In generating teaching-learning activities for the unit, the curriculum designers attempted to build in opportunities for cross-generational interactions between primary grade students and older adults. These interactions were both short- and long-term, and involved older adults who were both familiar and unfamiliar to the primary grade students. Inquiry-oriented research, narrative history, and a field trip were techniques used to establish the desired intergenerational connections.

Inquiry-oriented Research
Primary grade students engaged in inquiry-oriented research by collecting various kinds of data from adult family members and older adult friends. For example, using information from oral interviews and written surveys, the children were able to construct simple pictorial timelines of developmental milestones or major life events in their own lives, and in the lives of their parents, grandparents, great-grandparents, and familiar older adults. These milestones or events included such "firsts" as cutting a tooth, crawling, standing, walking, talking, bike riding, and various home responsibilities. Once the timelines were made, students were able to compare and contrast the results from various generational groups.

In a similar fashion, the children collected and analyzed data regarding:

Gathering information on living family members allowed students to create pictorial genograms, or family trees illustrated with family-member portraits and labeled with the name, relationship, and age of each family member. These genograms served to represent the number of generations in each student's family, and made it possible to compare the number of generations in today's families with families in the past.

The children also gathered information from unfamiliar older adults. Some older adults who were highly involved in functions at the local community senior center agreed to become part of the project. These active older adults completed a questionnaire which asked them to list their favorite indoor work and play activities, their favorite outdoor work and play activities, and their favorite activity to do with a school-age child (see Figure 1). In turn, the children responded to a similar questionnaire written in the form of a fill-in-the-blank letter, and sent their responses to the older adults (see Figure 2).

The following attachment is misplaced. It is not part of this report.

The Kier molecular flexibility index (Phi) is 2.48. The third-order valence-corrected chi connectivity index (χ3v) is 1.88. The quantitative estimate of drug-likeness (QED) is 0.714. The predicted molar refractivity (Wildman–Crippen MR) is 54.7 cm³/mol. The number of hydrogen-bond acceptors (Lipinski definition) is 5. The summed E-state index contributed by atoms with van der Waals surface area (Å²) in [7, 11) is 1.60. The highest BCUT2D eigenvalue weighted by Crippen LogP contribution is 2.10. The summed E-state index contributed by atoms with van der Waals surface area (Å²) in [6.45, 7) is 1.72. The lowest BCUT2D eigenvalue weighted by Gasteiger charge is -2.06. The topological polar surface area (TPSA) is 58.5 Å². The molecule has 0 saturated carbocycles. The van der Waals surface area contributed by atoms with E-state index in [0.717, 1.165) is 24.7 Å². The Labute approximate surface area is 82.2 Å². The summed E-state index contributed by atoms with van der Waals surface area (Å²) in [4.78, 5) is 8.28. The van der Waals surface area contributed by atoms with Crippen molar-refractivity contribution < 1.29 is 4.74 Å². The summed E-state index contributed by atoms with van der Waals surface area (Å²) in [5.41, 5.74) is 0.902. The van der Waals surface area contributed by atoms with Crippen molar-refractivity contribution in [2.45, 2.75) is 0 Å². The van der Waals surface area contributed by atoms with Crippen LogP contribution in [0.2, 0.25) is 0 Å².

The children categorized and tallied responses from the completed questionnaires, noting similarities and differences between their answers and the answers given by the older adults. As one might expect, the children discovered many common interests, including recreational reading and playing in the park.

Narrative History
Narrative history, or the "image of greatness" approach,8 was a second means of promoting cross-generational interactions between primary grade students and older adults. Using this technique, prominent citizens from our recent or distant past are studied in depth in order to provide children with inspiring role models. In this case, the children interviewed older adults who were currently active and making significant contributions to the local community. Whenever possible, they invited these older adults to school as guest speakers. These in-class interviews and other research efforts were followed by making pictorial timelines (in the form of large hallway displays) of the older adults' accomplishments.

This study of narrative history went beyond the local setting and the present day as students read children's books based on the real-life stories of active older adults from other times and places. These books included Ackerman's Song and Dance Man, Cooney's Miss Rumphius, Houston's My Great-Aunt Arizona, Kesselman's Emma, Mitchell's Uncle Jed's Barbershop, and Schwartz's Supergrandpa. After reading these books, the children created charts that compared and contrasted them in terms of the main characters' ages, activities, and societal contributions.

A Field Trip
As a final means of bringing generations together, a field trip to the local community senior center was organized (see Figure 3). On this carefully planned excursion, the primary grade students had the opportunity to meet the same older adults with whom they had earlier exchanged questionnaire information. Having established an initial rapport, both adults and children were immediately at ease with each other. The older adults guided students through their facilities at the senior center, sharing their interests in hobbies such as piano playing, wood working, and crafts.